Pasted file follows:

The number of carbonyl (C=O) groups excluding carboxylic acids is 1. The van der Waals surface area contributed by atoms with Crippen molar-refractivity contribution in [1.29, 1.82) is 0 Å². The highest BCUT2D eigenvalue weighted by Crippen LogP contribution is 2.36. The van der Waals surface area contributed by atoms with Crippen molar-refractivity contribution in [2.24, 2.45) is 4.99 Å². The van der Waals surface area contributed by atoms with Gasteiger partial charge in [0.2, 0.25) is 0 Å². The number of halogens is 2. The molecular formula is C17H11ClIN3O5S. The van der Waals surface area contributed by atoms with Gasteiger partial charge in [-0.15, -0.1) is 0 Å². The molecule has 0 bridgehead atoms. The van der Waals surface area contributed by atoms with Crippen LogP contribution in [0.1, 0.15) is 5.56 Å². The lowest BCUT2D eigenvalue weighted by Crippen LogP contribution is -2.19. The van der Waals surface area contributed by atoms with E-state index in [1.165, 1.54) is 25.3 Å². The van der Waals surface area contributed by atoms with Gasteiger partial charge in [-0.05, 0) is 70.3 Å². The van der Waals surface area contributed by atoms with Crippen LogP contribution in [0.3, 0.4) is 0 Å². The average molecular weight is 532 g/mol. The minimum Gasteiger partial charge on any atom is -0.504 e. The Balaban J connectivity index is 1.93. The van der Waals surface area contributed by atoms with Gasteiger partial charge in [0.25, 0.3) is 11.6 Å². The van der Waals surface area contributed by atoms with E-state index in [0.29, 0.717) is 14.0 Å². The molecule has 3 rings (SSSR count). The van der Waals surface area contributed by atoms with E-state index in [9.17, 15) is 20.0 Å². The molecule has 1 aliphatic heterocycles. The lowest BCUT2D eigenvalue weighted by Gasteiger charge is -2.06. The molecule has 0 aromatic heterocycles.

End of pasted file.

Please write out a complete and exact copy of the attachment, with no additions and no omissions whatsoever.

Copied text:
The number of carbonyl (C=O) groups excluding carboxylic acids is 1. The van der Waals surface area contributed by atoms with Crippen molar-refractivity contribution in [1.29, 1.82) is 0 Å². The highest BCUT2D eigenvalue weighted by Crippen LogP contribution is 2.36. The van der Waals surface area contributed by atoms with Crippen molar-refractivity contribution in [2.24, 2.45) is 4.99 Å². The van der Waals surface area contributed by atoms with Gasteiger partial charge in [0.2, 0.25) is 0 Å². The number of halogens is 2. The molecular formula is C17H11ClIN3O5S. The van der Waals surface area contributed by atoms with Gasteiger partial charge in [-0.15, -0.1) is 0 Å². The molecule has 0 bridgehead atoms. The van der Waals surface area contributed by atoms with Crippen LogP contribution in [0.1, 0.15) is 5.56 Å². The lowest BCUT2D eigenvalue weighted by Crippen LogP contribution is -2.19. The van der Waals surface area contributed by atoms with E-state index in [1.165, 1.54) is 25.3 Å². The van der Waals surface area contributed by atoms with Gasteiger partial charge in [-0.05, 0) is 70.3 Å². The van der Waals surface area contributed by atoms with Crippen LogP contribution in [0.3, 0.4) is 0 Å². The average molecular weight is 532 g/mol. The minimum Gasteiger partial charge on any atom is -0.504 e. The Balaban J connectivity index is 1.93. The van der Waals surface area contributed by atoms with Gasteiger partial charge in [0.25, 0.3) is 11.6 Å². The van der Waals surface area contributed by atoms with E-state index in [0.29, 0.717) is 14.0 Å². The molecule has 3 rings (SSSR count). The van der Waals surface area contributed by atoms with E-state index in [9.17, 15) is 20.0 Å². The molecule has 1 aliphatic heterocycles. The lowest BCUT2D eigenvalue weighted by Gasteiger charge is -2.06. The molecule has 0 aromatic heterocycles.